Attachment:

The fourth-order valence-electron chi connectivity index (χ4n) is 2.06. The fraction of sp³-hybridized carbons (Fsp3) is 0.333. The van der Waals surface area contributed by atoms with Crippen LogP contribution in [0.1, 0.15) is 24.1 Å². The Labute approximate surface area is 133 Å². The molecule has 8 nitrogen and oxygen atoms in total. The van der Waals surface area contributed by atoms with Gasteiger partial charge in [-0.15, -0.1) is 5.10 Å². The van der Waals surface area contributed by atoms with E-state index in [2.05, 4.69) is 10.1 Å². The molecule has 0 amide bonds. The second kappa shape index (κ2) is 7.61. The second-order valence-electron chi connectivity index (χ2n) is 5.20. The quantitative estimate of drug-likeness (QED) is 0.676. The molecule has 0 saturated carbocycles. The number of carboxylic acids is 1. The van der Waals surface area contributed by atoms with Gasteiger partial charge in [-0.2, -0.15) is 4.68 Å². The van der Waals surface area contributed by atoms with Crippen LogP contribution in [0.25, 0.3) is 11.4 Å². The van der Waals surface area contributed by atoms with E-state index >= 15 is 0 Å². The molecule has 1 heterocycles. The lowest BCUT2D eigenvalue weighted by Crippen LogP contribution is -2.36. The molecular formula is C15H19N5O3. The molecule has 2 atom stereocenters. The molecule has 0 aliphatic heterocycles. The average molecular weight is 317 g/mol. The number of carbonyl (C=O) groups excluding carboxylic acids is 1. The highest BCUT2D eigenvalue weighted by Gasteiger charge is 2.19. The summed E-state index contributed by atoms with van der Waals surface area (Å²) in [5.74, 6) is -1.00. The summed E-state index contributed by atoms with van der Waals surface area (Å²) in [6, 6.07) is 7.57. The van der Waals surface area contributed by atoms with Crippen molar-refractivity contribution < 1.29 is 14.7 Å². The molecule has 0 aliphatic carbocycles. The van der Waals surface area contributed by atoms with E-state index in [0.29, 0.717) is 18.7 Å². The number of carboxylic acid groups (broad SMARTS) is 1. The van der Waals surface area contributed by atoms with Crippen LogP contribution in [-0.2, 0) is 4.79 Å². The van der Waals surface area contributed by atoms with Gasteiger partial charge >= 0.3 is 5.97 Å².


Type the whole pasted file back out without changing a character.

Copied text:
The fourth-order valence-electron chi connectivity index (χ4n) is 2.06. The fraction of sp³-hybridized carbons (Fsp3) is 0.333. The van der Waals surface area contributed by atoms with Crippen LogP contribution in [0.1, 0.15) is 24.1 Å². The Labute approximate surface area is 133 Å². The molecule has 8 nitrogen and oxygen atoms in total. The van der Waals surface area contributed by atoms with Gasteiger partial charge in [-0.15, -0.1) is 5.10 Å². The van der Waals surface area contributed by atoms with E-state index in [2.05, 4.69) is 10.1 Å². The molecule has 0 amide bonds. The second kappa shape index (κ2) is 7.61. The second-order valence-electron chi connectivity index (χ2n) is 5.20. The quantitative estimate of drug-likeness (QED) is 0.676. The molecule has 0 saturated carbocycles. The number of carboxylic acids is 1. The van der Waals surface area contributed by atoms with Gasteiger partial charge in [-0.2, -0.15) is 4.68 Å². The van der Waals surface area contributed by atoms with Crippen LogP contribution in [0.25, 0.3) is 11.4 Å². The van der Waals surface area contributed by atoms with E-state index >= 15 is 0 Å². The molecule has 1 heterocycles. The lowest BCUT2D eigenvalue weighted by Crippen LogP contribution is -2.36. The molecular formula is C15H19N5O3. The molecule has 2 atom stereocenters. The molecule has 0 aliphatic heterocycles. The average molecular weight is 317 g/mol. The number of carbonyl (C=O) groups excluding carboxylic acids is 1. The highest BCUT2D eigenvalue weighted by Gasteiger charge is 2.19. The summed E-state index contributed by atoms with van der Waals surface area (Å²) in [5.74, 6) is -1.00. The summed E-state index contributed by atoms with van der Waals surface area (Å²) in [6, 6.07) is 7.57. The van der Waals surface area contributed by atoms with Crippen molar-refractivity contribution < 1.29 is 14.7 Å². The molecule has 0 aliphatic carbocycles. The van der Waals surface area contributed by atoms with E-state index in [0.29, 0.717) is 18.7 Å². The number of carboxylic acid groups (broad SMARTS) is 1. The van der Waals surface area contributed by atoms with Crippen LogP contribution in [-0.2, 0) is 4.79 Å². The van der Waals surface area contributed by atoms with Gasteiger partial charge >= 0.3 is 5.97 Å².